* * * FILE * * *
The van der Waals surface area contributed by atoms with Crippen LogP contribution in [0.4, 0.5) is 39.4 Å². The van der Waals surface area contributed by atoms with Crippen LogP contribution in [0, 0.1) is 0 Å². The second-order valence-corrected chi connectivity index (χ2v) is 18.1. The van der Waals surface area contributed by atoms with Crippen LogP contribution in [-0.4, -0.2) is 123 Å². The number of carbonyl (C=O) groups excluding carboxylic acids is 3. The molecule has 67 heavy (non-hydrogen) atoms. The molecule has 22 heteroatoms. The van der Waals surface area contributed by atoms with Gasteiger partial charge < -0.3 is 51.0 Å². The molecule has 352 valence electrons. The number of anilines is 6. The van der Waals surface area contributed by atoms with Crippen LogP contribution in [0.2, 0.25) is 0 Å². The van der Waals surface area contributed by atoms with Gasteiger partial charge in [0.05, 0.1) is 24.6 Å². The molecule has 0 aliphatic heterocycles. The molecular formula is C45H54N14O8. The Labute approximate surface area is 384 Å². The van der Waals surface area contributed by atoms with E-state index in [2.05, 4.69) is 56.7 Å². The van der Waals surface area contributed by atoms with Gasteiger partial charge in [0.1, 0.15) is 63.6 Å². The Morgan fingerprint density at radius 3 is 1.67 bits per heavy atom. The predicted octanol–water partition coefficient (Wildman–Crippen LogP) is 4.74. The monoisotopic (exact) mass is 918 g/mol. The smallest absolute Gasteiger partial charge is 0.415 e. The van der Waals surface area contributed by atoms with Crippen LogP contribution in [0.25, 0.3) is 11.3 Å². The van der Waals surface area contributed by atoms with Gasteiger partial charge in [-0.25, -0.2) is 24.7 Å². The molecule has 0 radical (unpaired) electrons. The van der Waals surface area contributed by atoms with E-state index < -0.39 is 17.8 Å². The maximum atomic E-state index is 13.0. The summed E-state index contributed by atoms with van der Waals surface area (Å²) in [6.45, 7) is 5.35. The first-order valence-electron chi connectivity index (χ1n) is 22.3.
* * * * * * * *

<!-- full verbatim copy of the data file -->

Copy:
The van der Waals surface area contributed by atoms with Crippen LogP contribution in [0.4, 0.5) is 39.4 Å². The van der Waals surface area contributed by atoms with Crippen LogP contribution in [0, 0.1) is 0 Å². The second-order valence-corrected chi connectivity index (χ2v) is 18.1. The van der Waals surface area contributed by atoms with Crippen LogP contribution in [-0.4, -0.2) is 123 Å². The number of carbonyl (C=O) groups excluding carboxylic acids is 3. The molecule has 67 heavy (non-hydrogen) atoms. The molecule has 22 heteroatoms. The van der Waals surface area contributed by atoms with Gasteiger partial charge < -0.3 is 51.0 Å². The molecule has 352 valence electrons. The number of anilines is 6. The van der Waals surface area contributed by atoms with Crippen LogP contribution in [0.2, 0.25) is 0 Å². The van der Waals surface area contributed by atoms with Gasteiger partial charge in [0.05, 0.1) is 24.6 Å². The molecule has 0 aliphatic heterocycles. The molecular formula is C45H54N14O8. The Labute approximate surface area is 384 Å². The van der Waals surface area contributed by atoms with E-state index in [2.05, 4.69) is 56.7 Å². The van der Waals surface area contributed by atoms with Gasteiger partial charge in [0.1, 0.15) is 63.6 Å². The Morgan fingerprint density at radius 3 is 1.67 bits per heavy atom. The predicted octanol–water partition coefficient (Wildman–Crippen LogP) is 4.74. The monoisotopic (exact) mass is 918 g/mol. The smallest absolute Gasteiger partial charge is 0.415 e. The van der Waals surface area contributed by atoms with Crippen LogP contribution in [0.25, 0.3) is 11.3 Å². The van der Waals surface area contributed by atoms with Gasteiger partial charge in [-0.25, -0.2) is 24.7 Å². The molecule has 0 radical (unpaired) electrons. The van der Waals surface area contributed by atoms with E-state index < -0.39 is 17.8 Å². The maximum atomic E-state index is 13.0. The summed E-state index contributed by atoms with van der Waals surface area (Å²) in [6.45, 7) is 5.35. The first-order valence-electron chi connectivity index (χ1n) is 22.3.